(CNS News) -- Citing Holy Scripture and the centuries-old teaching of the Catholic Church, Cardinal Raymond Burke, an American, said no Catholic is bound to support the recent statements by Pope Francis in support of gay civil unions and gay families.
Catholics are instead obligated to oppose such abominations, said Burke, because they are contrary to Church teaching and they are the private opinions of Francis as a man, not as the Supreme Pontiff.
Cardinal Burke, a member of the highest court at the Vatican, the Apostolic Signatura, is the former bishop of La Crosse, Wisc., and former archbishop of St. Louis, Mo.
On Oct. 21, it was revealed that in the new bio-pic about the Pope, Francesco, the pontiff says, "Homosexual people have a right to be in a family. They're children of God and have a right to a family. Nobody should be thrown out or be made miserable over it."
He then adds, "What we have to create is a civil union law. That way they are legally covered. I have defended this."
In an Oct. 22 statement on the Pope's remarks, Cardinal Burke said, "Such declarations generate great bewilderment and cause confusion and error among Catholic faithful, inasmuch as they are contrary to the teaching of Sacred Scripture and Sacred Tradition.... They cause wonderment and error regarding the Church’s teaching among people of good will, who sincerely wish to know what the Catholic Church teaches."
He then explains, "First of all, the context and the occasion of such declarations make them devoid of any magisterial weight. They are rightly interpreted as simple private opinions of the person who made them."
"These declarations do not bind, in any manner, the consciences of the faithful who are rather obliged to adhere with religious submission to what Sacred Scripture and Sacred Tradition, and the ordinary Magisterium of the Church teach on the matter in question," said Burke. (Emphasis added.)
To back up his point, Burke cited Scripture and Church teaching.
"1. Basing itself on Sacred Scripture, which presents homosexual acts as acts of grave depravity, Tradition has always declared that 'homosexual acts are intrinsically disordered'” (Catechism of the Catholic Church, no. 2357; Sacred Congregation for the Doctrine of the Faith, Persona humana, “Declaration on Certain Questions Concerning Sexual Ethics, no. VIII), inasmuch as they are contrary to the natural law, closed to the gift of life and void of a true affective and sexual complementarity. Therefore, they cannot be approved.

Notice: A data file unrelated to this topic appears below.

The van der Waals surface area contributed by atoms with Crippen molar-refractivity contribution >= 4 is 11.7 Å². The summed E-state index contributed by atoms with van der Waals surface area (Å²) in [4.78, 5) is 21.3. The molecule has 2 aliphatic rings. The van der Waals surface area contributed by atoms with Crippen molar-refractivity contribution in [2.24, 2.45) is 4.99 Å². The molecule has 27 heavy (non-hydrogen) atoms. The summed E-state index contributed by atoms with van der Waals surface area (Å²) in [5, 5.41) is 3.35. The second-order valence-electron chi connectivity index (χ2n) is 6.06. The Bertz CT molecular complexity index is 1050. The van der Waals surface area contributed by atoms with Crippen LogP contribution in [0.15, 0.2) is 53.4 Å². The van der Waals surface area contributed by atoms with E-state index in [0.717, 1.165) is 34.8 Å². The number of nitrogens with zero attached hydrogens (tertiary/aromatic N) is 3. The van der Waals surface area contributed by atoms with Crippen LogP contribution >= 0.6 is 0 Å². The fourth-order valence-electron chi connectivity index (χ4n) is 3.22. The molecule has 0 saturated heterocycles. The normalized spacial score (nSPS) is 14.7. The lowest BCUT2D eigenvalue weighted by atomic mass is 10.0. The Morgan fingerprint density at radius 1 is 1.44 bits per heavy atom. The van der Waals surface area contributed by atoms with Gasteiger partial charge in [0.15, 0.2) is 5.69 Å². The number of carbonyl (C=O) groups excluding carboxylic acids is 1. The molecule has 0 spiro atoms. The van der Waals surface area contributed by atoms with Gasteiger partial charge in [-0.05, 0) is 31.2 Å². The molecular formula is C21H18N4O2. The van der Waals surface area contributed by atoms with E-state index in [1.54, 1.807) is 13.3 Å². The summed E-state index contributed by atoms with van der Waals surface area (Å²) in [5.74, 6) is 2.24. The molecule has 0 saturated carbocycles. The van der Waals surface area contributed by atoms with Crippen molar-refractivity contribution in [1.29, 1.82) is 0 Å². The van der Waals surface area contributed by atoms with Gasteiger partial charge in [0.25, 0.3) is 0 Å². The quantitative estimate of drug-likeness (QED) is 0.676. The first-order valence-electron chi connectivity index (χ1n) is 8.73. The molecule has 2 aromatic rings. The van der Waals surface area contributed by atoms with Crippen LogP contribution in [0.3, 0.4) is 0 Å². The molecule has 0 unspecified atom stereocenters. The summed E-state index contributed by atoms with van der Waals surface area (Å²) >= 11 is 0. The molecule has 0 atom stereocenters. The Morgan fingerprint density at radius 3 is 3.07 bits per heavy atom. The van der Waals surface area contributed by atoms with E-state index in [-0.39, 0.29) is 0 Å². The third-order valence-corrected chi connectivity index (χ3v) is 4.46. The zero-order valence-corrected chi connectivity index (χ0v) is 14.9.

"2. The particular and sometimes deep-seated tendencies of persons, men and women, in the homosexual condition, which are for them a trial, although they may not in themselves constitute a sin, represent nonetheless an objectively disordered inclination (Catechism of the Catholic Church, no. 2358; Congregation for the Doctrine of the Faith, Homosexualitatis problema, “Letter to the Bishops of the Catholic Church on the Pastoral Care of Homosexual Persons,” no. 3). They are, therefore, to be received with respect, compassion and sensitivity, avoiding any unjust discrimination. The Catholic faith teaches the faithful to hate sin but to love the sinner.
"3. The faithful, and, in particular, Catholic politicians are held to oppose the legal recognition of homosexual unions (Congregation for the Doctrine of the Faith, Considerations Regarding Proposals To Give Legal Recognition to Unions between Homosexual Persons, Diverse questioni concernenti l’omosessualità, n. 10).
"The right to form a family is not a private right to vindicate but must correspond to the plan of the Creator Who has willed the human being in sexual difference, “male and female He created them” (Gen 1, 27), thus calling man, male and female, to the transmission of life.
"'Because married couples ensure the succession of generations and are therefore eminently within the public interest, civil law grants them institutional recognition. Homosexual unions, on the other hand, do not need specific attention from the legal standpoint since they do not exercise this function for the common good.' (Ibidem, no. 9).
"To speak of a homosexual union, in the same sense as the conjugal union of the married, is, in fact, profoundly misleading, because there can be no such union between persons of the same sex."
"It is a source of deepest sadness and pressing pastoral concern that the private opinions reported with so much emphasis by the press and attributed to Pope Francis do not correspond to the constant teaching of the Church, as it is expressed in Sacred Scripture and Sacred Tradition, and is guarded, protected and interpreted by the Magisterium," said Cardinal Burke.
"Equally sad and concerning is the turmoil, confusion, and error they cause among the Catholic faithful, as is the scandal they cause, in general," he said, "by giving the totally false impression that the Catholic Church has had a change of course, that is, has changed its perennial teaching regarding such fundamental and critical questions."
To read the full statement, click here.